Two music producers pack up their studio along with their dreams of ever making it in the industry after too many bands fail to pay their bills…
A woman takes up an invitation to visit an ex-lover in Arizona, only to find his apartment is no bigger than a motel room…
A former drama student runs into an old classmate from ten years before, hardly recognising the timid creature he has become…
Each character in Larissa Boehning’s debut collection experiences a moment where they re forced to confront how differently things turned out, how quickly ambitions were shelved, or how easily people change. Former colleagues meet up to reminisce about the failed agency they used to work for; brothers-in-law find themselves co-habiting long after the one person they had in common passed away; fellow performers watch as their careers slowly drift in opposite directions. Boehning’s stories offer a rich store of metaphors for this abandonment: the downed tools of a deserted East German factory, lying exactly where they were dropped the day Communism fell; the old, collected cameras of a late father that seem to stare, wide-eyed, at the world he left behind. And yet, underpinning this abandonment, there is also great resilience. Like the cat spotted by a demolition worker in the penultimate story that sits, unflinching, as its home is bulldozed around it, certain spirits abide.

Der Autor als Souffleur by Undine Gruenter (not translated)

 

I hope you’ve got your books ready and are looking forward to joining us.

Don’t forget the two readalongs:

On 15th November, the date of the Warwick Prize award, Lizzy will be discussing Yoko Tawada’s Memoirs of A Polar Bear.

On 29th November, I will discuss Lion Feuchtwanger’s The Oppermanns as part of her War and Literature series.

Announcing German Literature Month VII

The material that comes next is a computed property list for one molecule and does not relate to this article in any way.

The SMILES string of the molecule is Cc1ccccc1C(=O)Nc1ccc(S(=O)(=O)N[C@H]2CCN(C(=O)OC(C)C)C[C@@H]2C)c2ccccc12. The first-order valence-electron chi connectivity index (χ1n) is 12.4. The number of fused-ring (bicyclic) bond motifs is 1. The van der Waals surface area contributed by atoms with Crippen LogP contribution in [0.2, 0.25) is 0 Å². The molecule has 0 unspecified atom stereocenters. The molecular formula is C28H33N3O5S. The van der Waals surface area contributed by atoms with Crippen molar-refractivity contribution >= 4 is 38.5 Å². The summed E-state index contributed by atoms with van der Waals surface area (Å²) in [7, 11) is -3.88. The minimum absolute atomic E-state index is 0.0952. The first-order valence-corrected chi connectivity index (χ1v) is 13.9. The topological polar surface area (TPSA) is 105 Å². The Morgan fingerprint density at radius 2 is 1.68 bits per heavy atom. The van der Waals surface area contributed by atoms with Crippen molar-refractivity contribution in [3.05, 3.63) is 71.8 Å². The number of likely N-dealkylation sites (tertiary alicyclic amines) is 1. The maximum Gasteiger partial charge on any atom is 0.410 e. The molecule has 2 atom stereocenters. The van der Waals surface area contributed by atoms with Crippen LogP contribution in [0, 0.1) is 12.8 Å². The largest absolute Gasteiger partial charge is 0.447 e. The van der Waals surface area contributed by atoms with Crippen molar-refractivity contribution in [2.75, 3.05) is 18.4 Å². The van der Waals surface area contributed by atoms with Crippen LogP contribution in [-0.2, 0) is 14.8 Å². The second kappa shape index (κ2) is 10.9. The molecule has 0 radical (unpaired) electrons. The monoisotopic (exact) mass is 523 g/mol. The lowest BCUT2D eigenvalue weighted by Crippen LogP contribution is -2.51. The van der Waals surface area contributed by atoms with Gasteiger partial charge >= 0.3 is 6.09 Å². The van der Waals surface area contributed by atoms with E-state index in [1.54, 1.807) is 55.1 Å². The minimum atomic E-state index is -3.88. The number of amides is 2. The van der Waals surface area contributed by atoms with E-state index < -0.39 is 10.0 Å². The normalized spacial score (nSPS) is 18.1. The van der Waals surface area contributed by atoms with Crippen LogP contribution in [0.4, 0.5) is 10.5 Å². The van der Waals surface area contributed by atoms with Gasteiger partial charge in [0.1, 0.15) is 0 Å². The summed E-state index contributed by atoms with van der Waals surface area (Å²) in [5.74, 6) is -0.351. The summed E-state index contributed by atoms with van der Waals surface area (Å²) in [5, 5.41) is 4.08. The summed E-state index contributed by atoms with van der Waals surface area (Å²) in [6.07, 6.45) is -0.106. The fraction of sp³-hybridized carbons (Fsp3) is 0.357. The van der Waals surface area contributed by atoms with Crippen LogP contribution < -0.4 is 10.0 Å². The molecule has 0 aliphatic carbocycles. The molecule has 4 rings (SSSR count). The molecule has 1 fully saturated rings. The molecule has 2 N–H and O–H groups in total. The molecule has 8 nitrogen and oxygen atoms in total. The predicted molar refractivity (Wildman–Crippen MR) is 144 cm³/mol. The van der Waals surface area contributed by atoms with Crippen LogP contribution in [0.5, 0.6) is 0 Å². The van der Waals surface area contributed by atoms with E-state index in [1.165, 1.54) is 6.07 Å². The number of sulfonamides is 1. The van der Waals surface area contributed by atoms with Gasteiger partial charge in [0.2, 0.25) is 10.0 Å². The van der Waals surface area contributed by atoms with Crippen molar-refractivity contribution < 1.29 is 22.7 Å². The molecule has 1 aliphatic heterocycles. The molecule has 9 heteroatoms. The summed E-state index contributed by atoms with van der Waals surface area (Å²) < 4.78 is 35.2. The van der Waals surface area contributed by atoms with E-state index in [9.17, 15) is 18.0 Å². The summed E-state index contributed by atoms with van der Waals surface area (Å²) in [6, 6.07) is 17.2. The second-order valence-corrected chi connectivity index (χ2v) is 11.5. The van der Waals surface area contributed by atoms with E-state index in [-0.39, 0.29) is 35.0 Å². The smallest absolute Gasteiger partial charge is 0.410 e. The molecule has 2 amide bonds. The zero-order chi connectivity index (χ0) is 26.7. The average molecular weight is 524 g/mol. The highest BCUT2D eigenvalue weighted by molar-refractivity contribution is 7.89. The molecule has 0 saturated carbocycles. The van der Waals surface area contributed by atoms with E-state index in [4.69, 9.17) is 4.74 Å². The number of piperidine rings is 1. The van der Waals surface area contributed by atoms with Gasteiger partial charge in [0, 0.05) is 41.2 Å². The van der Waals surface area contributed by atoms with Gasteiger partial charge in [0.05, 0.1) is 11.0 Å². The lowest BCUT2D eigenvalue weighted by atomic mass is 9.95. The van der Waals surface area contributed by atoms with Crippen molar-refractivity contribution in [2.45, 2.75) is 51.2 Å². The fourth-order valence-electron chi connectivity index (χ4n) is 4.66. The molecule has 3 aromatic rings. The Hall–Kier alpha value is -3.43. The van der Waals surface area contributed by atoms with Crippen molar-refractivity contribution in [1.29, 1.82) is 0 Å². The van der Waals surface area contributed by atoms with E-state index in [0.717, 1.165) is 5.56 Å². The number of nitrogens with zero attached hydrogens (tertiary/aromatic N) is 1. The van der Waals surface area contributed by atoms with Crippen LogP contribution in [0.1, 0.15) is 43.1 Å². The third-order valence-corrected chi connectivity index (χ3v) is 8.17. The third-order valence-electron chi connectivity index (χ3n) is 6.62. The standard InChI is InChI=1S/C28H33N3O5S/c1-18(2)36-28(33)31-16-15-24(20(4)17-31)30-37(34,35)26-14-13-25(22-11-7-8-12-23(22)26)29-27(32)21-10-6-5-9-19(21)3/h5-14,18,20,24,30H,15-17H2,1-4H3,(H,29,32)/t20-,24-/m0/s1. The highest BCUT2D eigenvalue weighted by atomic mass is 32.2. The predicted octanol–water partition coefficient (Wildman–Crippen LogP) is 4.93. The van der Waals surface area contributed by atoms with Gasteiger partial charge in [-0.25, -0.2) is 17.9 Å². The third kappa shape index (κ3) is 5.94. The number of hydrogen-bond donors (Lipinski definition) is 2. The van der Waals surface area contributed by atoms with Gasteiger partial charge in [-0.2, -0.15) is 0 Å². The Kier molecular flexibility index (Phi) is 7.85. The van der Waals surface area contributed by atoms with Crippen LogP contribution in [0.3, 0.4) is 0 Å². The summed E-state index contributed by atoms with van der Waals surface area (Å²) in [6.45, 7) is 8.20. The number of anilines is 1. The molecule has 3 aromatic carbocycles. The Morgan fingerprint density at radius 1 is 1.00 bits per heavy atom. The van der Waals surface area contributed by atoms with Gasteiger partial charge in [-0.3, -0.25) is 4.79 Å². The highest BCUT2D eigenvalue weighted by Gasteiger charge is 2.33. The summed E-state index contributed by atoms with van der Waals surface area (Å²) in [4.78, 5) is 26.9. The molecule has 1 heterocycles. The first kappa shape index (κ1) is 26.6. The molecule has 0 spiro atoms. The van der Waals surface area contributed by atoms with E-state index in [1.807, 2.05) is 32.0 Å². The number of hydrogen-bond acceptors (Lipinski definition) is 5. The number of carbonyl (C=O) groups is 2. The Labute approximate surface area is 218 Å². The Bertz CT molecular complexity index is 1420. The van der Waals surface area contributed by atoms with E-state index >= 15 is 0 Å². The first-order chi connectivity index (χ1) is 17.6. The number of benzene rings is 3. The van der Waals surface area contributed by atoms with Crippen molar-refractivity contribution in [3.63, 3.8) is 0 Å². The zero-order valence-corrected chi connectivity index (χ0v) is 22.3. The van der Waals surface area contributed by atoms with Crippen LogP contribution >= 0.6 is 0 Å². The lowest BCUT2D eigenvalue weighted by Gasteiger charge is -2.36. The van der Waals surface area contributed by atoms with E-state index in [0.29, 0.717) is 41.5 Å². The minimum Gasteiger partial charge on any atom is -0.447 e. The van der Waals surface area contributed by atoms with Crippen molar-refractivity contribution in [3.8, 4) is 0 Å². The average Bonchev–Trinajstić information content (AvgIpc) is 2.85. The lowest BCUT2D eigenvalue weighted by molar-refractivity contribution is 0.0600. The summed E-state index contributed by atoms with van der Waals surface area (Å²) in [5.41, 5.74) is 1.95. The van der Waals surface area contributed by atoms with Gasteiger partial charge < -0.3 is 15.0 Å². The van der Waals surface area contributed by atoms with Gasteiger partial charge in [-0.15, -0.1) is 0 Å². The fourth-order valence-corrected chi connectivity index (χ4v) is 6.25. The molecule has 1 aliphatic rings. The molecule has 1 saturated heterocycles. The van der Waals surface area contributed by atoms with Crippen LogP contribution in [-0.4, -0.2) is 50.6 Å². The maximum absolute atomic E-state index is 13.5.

Doesn’t time fly?  It seems like only two minutes ago since we were celebrating GLM VI.

Just like in previous years, I will co-host this event with Lizzy’s Literary Life. During the month of November, both our blogs will be dedicated to literature written in German.

Will you be dusting down some neglected tomes from your bookshelves? Reading more from a favourite author or treating yourself to some newly translated works?  There’s a lot to celebrate in German Literature this year: the Theodor Storm bi-centennial, the Heinrich Böll centennial, or the three German titles on the longlist of the Warwick Prize for Women in Translation.

It’s hard to know where to start, and impossible to fit it all in. So Lizzy and I have decided to let you meander through the trails of German literature wherever and in whatever fashion you may wish (and perhaps, between us, we’ll cover it all.)

The whole month will be read as you please, with two readalongs for those who enjoy social reading.

On 15th November, the date of the Warwick Prize award, Lizzy will be discussing Yoko Tawada’s Memoirs of A Polar Bear.

On 29th November, I will discuss Lion Feuchtwanger’s The Oppermanns as part of her War and Literature series.

There is no obligation to participate in the readalongs.  As ever,  the only rule for German Literature Month is to simply enjoy reading something originally written in German.  A novel, a play, a poem. Literary non-fiction, even.  Blog about it. Tweet about it. Review on goodreads or any other review site of your choice.  Just let the world know about the treasures to be found in German Literature (and let us know about it also on a special link that will be made available on November 1st).

In years past support for German Literature Month has been phenomenal, and the event is now a true highlight of our reading calendar.  Will GLM VII match its predecessors? It will if you join us. Will you?

Uwe Timm: In My Brother’s Shadow – Am Beispiel meines Bruders (2003)

in-my-brothers-shadowuwe-timm